If travel is included in the job description, it falls into the category of business travel. If you are sent on a business trip by your employer, you are entitled by law to a per diem travel allowance. This covers food and travel costs, and if the business trip spans over several days, the accommodation costs are covered as well. The allowance for international travel is more financially attractive.
4) The employer's benefit scheme
The most frequent benefit is the variable component of the salary. Ask about the financial benefits offered by the employer and the conditions that need to be met to obtain them. In particular, you could ask about monthly bonuses, thirteenth salaries or end-of-the-year bonuses. Companies usually give bonuses to employees who improve quality, reduce company expenses, innovate, recommend new and talented employees, acquire new clients and achieve more than their set targets. It is also helpful if the employee acts as an ambassador of the company culture.
The following table shows the number of employees that receive a monthly bonus in particular countries. The countries in which this benefit is most common are the Czech Republic, Slovakia, and Slovenia.
5) The amount of responsibility at work
A basic rule applies to job interviews: you should only talk about the salary after the other party introduces you to all of your duties and responsibilities. Especially in smaller companies, it happens that job positions accumulate, which means that a number of jobs fuse into one position. Depending on the extent and amount of responsibility, you can estimate the extent and amount of stress related to it. J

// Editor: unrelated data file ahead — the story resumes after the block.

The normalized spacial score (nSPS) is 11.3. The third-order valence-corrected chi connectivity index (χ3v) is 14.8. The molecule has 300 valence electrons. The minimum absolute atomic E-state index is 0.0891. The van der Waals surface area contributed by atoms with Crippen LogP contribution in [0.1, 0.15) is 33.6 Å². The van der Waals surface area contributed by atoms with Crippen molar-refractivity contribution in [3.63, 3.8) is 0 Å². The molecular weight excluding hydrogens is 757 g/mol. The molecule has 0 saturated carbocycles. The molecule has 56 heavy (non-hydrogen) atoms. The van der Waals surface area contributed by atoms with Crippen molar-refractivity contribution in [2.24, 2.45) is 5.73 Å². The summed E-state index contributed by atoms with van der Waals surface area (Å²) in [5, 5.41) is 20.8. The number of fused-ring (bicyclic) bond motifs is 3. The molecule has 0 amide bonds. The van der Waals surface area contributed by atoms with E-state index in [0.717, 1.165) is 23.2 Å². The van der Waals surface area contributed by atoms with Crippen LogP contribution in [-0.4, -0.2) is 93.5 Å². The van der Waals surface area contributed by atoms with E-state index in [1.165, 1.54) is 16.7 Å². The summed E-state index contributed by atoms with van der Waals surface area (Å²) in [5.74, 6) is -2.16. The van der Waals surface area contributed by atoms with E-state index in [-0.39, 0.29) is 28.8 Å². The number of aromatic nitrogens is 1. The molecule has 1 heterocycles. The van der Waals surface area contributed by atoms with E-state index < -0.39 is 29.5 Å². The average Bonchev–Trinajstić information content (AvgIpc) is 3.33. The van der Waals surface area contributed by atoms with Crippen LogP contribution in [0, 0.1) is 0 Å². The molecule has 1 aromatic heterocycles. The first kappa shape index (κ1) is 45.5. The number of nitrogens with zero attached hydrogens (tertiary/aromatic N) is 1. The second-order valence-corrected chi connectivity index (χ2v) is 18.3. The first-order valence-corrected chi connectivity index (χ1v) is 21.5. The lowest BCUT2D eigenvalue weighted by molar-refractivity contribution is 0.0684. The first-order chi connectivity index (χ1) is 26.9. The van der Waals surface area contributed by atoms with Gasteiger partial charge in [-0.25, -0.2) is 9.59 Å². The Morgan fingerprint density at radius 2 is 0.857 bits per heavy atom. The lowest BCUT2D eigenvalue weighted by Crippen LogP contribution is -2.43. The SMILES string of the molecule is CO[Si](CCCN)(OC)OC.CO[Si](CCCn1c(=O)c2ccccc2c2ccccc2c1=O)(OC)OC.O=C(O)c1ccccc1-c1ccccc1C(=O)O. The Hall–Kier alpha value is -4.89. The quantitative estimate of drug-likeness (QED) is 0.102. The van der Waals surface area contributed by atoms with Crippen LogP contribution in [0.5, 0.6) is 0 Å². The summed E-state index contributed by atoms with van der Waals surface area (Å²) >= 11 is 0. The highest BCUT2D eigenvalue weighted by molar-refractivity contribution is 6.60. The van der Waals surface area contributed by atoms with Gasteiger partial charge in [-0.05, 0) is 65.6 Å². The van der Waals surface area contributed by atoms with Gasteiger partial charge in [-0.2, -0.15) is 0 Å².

6) The trial period versus your salary after its successful completion.
If you are to start in a new position with no prior experience, the employer has no guarantee that the employee is the right one. It is thus logical to accept a compromise - you agree on an initial salary, which may be increased to the desired level after the trial period. That way, both parties can be satisfied. In managerial positions, the trial period may be longer than usual. At the interview, ask about the possibility of a pay raise after its successful completion. You can also ask to have the salary change incorporated into the work contract.